It asks för distribution package from Windows install disk, and a key, which are not present on OEM machines.
Someone know how resolve this?
Comment by Bill — April 25th, 2011 at 11:14 am"

-----------------------------------------------------------

You should contact the OEM dealer you bought it from to get what you need. One thing OEM's are REQUIRED to do, is place the sticker from the OEM opsys package on your computer (usually in the back); it will contain the Activation Key you need. Also, they like to make a FAT partition to hold the full installation files that they use if you bring it in for restoration, or such. Just point Multistage to that partition.

When users buy preloaded systems, they should insist on getting the medium as it's THEIR disk, not the OEM's! It can also help down the road, if you need to reinstall and have to speak with someone at MS... You also get some piece of mind that key is not as likely to be installed on multiple machines, which can really make problems for you, if MS sees it's been activated multiple times with the same key. Although, if you keep receipts and all paperwork, they have very good customer service; they'd probable send you a replacement disk (for a small fee, of course).

Good luck!

Reply   |   Comment by Skylark  –  11 years ago  –  Did you find this comment useful? yes | no (+3)
#39

#31 and #32:

NO it will not erase C: it only makes an image of it.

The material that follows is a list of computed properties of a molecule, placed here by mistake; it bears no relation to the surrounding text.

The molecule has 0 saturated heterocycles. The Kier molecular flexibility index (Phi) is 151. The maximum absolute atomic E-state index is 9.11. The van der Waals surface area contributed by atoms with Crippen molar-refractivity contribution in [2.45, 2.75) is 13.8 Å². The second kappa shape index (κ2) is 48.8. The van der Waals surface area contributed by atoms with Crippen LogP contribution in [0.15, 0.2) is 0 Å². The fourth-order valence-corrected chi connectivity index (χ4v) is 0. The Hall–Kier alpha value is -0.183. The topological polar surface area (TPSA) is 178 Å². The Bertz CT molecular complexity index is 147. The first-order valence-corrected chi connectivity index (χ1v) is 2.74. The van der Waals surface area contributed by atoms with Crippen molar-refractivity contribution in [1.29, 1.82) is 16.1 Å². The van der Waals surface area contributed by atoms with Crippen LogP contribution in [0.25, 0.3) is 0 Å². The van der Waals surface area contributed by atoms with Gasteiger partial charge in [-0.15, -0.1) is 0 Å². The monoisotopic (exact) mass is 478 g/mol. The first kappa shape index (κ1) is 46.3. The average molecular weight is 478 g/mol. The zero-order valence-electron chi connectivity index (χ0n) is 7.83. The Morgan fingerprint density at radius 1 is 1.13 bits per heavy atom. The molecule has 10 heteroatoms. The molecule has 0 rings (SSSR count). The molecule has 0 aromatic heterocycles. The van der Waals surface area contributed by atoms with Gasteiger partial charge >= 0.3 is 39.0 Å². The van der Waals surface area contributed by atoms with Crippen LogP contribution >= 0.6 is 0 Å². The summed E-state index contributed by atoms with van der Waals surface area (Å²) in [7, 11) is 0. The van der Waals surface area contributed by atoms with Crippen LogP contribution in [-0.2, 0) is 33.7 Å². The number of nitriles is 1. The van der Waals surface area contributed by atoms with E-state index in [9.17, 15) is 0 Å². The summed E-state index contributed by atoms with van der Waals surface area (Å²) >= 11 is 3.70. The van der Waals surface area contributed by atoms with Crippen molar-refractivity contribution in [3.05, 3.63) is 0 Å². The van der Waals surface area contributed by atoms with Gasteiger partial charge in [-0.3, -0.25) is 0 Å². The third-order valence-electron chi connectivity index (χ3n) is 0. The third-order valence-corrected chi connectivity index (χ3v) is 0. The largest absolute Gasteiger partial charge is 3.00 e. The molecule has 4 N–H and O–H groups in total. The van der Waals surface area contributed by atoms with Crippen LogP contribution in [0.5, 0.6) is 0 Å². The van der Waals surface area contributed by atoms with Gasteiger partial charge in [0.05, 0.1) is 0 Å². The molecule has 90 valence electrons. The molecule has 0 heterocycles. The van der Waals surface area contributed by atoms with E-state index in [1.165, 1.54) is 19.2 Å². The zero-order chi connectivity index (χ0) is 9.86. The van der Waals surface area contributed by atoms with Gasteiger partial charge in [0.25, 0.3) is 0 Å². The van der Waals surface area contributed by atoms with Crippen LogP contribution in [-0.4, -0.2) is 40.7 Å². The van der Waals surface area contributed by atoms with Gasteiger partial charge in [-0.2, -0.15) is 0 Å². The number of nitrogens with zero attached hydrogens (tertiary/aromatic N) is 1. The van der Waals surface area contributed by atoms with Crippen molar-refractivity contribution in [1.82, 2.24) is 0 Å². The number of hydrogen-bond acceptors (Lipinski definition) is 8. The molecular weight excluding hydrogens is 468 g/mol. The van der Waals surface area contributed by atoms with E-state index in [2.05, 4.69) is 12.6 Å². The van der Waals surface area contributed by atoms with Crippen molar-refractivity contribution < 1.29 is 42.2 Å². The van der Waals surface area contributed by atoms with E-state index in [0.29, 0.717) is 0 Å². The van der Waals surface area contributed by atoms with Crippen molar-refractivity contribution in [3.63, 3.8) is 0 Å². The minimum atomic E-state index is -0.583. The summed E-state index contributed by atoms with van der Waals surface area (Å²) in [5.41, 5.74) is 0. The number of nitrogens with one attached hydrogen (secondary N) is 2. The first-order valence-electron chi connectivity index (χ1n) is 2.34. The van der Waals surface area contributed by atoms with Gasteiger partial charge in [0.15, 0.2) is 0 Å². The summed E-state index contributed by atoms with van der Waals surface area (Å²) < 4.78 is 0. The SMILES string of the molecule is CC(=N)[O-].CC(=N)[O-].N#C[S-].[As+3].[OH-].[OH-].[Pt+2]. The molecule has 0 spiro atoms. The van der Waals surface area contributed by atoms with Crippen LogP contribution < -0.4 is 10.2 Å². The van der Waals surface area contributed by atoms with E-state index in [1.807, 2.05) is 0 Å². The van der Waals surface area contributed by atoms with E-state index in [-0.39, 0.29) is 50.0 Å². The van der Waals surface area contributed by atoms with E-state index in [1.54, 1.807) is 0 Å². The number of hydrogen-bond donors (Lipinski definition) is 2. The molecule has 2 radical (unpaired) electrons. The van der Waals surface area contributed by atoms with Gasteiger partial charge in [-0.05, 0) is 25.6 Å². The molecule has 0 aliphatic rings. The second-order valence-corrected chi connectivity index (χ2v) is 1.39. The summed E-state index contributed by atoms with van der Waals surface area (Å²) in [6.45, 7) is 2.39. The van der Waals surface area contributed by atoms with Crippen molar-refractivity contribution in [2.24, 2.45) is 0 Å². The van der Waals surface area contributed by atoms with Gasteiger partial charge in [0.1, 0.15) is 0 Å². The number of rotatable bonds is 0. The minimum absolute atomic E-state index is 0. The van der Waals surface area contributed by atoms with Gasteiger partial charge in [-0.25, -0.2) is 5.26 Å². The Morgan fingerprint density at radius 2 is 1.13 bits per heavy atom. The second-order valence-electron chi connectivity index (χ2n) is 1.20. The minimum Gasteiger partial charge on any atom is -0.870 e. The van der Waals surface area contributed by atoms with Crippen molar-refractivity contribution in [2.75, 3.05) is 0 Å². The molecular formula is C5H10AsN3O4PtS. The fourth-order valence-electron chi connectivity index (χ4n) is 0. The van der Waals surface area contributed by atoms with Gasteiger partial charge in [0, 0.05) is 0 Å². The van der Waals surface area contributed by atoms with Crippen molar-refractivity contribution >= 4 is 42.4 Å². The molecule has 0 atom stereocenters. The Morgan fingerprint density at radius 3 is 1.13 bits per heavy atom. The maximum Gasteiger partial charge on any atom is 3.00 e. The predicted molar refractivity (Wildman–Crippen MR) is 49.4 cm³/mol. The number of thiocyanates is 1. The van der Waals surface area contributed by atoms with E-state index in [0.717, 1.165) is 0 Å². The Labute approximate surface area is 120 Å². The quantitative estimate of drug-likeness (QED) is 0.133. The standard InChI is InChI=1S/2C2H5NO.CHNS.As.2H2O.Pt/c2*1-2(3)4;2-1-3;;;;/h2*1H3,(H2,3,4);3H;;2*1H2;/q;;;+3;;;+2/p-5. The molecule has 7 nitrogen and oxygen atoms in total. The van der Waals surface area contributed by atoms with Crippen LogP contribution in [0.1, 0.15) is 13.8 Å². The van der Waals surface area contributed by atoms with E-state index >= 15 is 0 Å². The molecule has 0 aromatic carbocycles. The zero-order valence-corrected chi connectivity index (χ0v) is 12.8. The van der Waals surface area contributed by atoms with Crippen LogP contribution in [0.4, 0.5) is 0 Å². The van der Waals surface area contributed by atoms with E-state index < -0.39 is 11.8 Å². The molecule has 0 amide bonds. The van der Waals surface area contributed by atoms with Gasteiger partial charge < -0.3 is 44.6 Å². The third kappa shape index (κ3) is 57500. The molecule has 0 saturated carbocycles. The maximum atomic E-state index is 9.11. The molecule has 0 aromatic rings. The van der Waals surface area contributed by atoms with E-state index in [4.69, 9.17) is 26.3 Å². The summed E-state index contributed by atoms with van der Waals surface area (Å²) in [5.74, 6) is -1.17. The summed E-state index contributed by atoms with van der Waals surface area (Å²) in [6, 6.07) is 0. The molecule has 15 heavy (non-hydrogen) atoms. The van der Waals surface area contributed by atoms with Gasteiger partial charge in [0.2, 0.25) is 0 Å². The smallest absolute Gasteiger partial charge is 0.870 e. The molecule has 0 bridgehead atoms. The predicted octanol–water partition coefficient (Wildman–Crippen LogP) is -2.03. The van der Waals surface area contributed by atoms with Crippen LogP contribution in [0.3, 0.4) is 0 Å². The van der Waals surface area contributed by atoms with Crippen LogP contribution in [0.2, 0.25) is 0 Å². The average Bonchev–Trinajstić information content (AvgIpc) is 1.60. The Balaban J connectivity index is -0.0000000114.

Now about this image being used on a completely new computer: "It is NORMALLY true" that you can not put it on a new system....UNLESS YOU DO AS STATED. I have acronis workstation and universal restore. I have the newest version, and the previous version...

IT WILL image to a new system, you will load drivers last, for the new motherboard and hardware.

Hey I'm just trying to help, but don't take my word for it...GO to acronis and read up. Then you will have it straight from the horses mouth.

Reply   |   Comment by rod  –  11 years ago  –  Did you find this comment useful? yes | no (+3)
#38

Almeza MultiSet is a smaller, mostly portable app for recording & editing macros, then packaging them together with the software those macros run, usually setup files or folders. Those packages can be burned to disc, put on a USB device etc as needed, & you can make them bootable in case you want to install something like Windows. The chief advantage is unattended installs -- you don't have to sit there babysitting, waiting for the eventual prompt(s) for user input. The main disadvantage is unless you're doing the same thing more than a couple of times, it may not be worth it -- there's little point in recording a macro of a software installation that you're only going to do once [you're not going to uninstall it just to run the same installation using MultiSet ].

Installation gives you the program's folder, with 84 files, 10 folders, ~13.5 MB, plus Start Menu & optional Desktop shortcuts. I recorded 149 new registry entries in the XP Mode VM, but many of those were for things like Windows Scripting -- you get an uninstall key, a ASProtect entry [HKCU\Software\], & 4 Shell related keys... I've run past versions of MultiSet from USB sticks, using the portableapps.com format *only* when I didn't want any new registry entries made to the host Windows -- if/when that doesn't matter it's seemed to run fine as-is, adding the few keys it needs when run.